1. Skating ability

Sub-categories under this heading include speed, power of stride, first-step quickness, acceleration, balance, lateral mobility and turning ability.

2. Size and strength  

Fairly straightforward in most cases, though some players play bigger than their size, and some shorter players are powerfully built and deceptively strong for their height.

3. Puckhandling ability 

Can the player handle the puck in traffic; can he make moves with it at top speed, or does he have to slow down in order to make his moves; does he pass crisply and accurately?

4. Shot and scoring ability                                                                Does the player have a hard shot? Is it accurate? Does he get it low and consistently on net? Is he a natural sniper — does the player finish off chances around the net?

5. Hockey sense 

How are the player’s instincts? Does he instinctively make the right play in all three zones? Does he read and anticipate developing plays?

6. Competitiveness 

Does the player win the 1-on-1 battles for loose pucks? Does he get involved in the traffic areas, drive to the net, move men out of the crease, etc.?

7. Leadership

Do teammates and coaches rely on him to make big plays at key moments in the game? Is he out on the ice in all key situations? Does he take charge of situations?

8. Poise and composure  

Does the player hurt his team with penalties?  Does he get rattled after being hit? Is he calm in tense situations?

9. Productivity 

Simple bottom line question — does the player contribute to his team winning games? Does he put points up on the board consistently, fight, or perform his role on the team efficiently?


For Goaltenders, categories include:

1. Foot and leg quickness

2. Agility

3. Anticipation   

4. Controlling rebounds

5. Stickhandling

6. Flexibility

7. Hand speed and reflexes

8. Composure     



Ron Honigan  25 years NCAA and NHL Scout 

There are 6 things that I focus on when evaluating a player:

1) SKATING…..The player must be an above average skater

2) SKILL LEVEL…. The player must possess a high skill level i.e puckhandling, the ability to pass and receive a puck using both sides of the stick. The ability to get your shot on net.

3) HOCKEY SENSE…. How creative is the player? Does he see everybody on the ice? Does the player think fast/ make sound decisions with the puck ?

4) GRIT….. finishing checks, winning battles for contested pucks, driving the net, standing up for a teammate, getting pucks out of the zone by taking a hit.

5) COMPETE…..there are 3 levels of competitiveness….players that bring it (empty the tank every shift), players that sometimes bring it, and players that seldom bring it.

The one thing that every player can control is his/her effort. There is no excuse for not blocking a shot, outskating an opponent to a loose puck, and not playing with fire and brimstone. You could be the most talented player on your team….but if you don’t compete on a consistent basis you will never get very far in the long term.

6) ROLE……What function are you going to provide to the hockey club? Defining yourself !!! What do you do better than everybody else? Are you a playmaker, a finisher, a checker etc.



Dan MacDonald – 30 years as coach in NCAA, NHL, WHL, ECHL and AHL

1) SKATING ABILITY. Quickness (acceleration), top speed (forward and / or backward – position dependent), and one of the big keys – agility (the ability to move laterally while moving fast.) Using deception prior to shifting laterally, you must be able to accelerate around the opponent after the fake.2) PASSION / COMPETE. If you don’t compete, you aren’t an athlete. If you loose the puck, go get it back – without hesitation. Forecheck and backcheck. Be determined and work hard. Compete to the best of your ability. When you lose, it should hurt.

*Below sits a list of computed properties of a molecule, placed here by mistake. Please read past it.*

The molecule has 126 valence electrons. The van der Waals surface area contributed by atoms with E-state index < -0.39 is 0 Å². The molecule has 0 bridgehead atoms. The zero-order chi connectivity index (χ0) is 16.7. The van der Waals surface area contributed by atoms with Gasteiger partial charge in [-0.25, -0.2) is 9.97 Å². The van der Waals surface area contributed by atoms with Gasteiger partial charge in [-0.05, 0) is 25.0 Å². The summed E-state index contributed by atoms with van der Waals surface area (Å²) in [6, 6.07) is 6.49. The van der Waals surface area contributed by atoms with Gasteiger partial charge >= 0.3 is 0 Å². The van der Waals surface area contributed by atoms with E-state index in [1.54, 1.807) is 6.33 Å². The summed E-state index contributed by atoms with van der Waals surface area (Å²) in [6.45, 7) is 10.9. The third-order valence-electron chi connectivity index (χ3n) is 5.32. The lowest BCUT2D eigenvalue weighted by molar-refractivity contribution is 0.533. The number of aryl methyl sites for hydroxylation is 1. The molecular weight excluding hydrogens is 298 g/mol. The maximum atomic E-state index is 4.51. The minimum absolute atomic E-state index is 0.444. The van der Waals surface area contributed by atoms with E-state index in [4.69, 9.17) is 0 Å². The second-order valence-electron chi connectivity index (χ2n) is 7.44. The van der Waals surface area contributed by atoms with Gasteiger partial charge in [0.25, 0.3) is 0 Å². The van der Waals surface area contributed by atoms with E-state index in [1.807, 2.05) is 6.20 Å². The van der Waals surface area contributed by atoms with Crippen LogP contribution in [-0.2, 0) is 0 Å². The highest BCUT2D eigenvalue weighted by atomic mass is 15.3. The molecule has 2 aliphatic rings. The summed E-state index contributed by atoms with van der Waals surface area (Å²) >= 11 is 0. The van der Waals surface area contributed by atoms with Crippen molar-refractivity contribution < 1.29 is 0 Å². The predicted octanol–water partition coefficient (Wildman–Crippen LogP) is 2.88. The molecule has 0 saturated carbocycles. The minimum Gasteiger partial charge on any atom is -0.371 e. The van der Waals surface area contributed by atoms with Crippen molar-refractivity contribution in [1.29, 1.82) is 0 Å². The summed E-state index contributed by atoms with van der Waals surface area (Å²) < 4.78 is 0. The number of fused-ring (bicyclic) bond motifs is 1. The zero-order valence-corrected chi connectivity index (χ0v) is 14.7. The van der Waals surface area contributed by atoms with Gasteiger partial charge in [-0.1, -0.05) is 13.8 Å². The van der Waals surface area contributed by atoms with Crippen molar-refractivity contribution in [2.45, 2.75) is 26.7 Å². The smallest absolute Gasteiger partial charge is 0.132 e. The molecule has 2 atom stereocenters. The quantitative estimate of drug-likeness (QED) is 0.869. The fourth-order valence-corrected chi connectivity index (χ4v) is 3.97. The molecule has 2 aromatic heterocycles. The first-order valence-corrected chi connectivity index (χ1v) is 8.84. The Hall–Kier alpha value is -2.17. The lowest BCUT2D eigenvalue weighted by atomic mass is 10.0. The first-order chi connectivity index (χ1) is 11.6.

3) HOCKEY SENSE. The ability to make something happen. When you come off the ice, you ask yourself, “Did I just do something, to make a positive difference in my game, for my team, on this shift?” You are noticeable, not invisible – not just taking up time and space. Make an impact every time you get a chance. This is fueled by #1 – passion and the urge, the need to compete!



4 Men’s College Hockey Coaches Discuss What Qualities They Want in a Recruit


By Steve O’Brien


AT GCA, we have asked hundreds of Men’s College Hockey Coaches this question:

Describe the qualities that your program is looking for in a potential student-athlete?

We have received a range of thoughtful and relevant responses from Men’s College Hockey Coaches across Divisions I, II and III. We wanted to share some of the best answers to give young hockey players some perspectives that they might be overlooking and motivating them to put more emphasis on these qualities to reach their goals and become a College Hockey player:


Craig Russell – Plymouth State University – Head Coach

The quality that we look for first and foremost is overall talent. Not just individual talent, but the ability to make plays, and make players around them better. We also look for strength/fitness level, and tools such as shot, hands, stick, etc. All of these things are important to us, but it is very important for me to address the character of each individual. I will speak with their coaches and find out what they are like off the ice.

• Do they take their education seriously?

•  What are they like around the team?

•  How do they handle adversity?

•  How do they interact with new players if trades are made?

•  Are they coach-able, and do they respond well to being taught?

These are all questions I will ask, because I can tell if they have the skills by watching a couple of games, but only the coaches have a more intimate perspective. I take character and team chemistry very seriously, and believe it is impossible to win without them.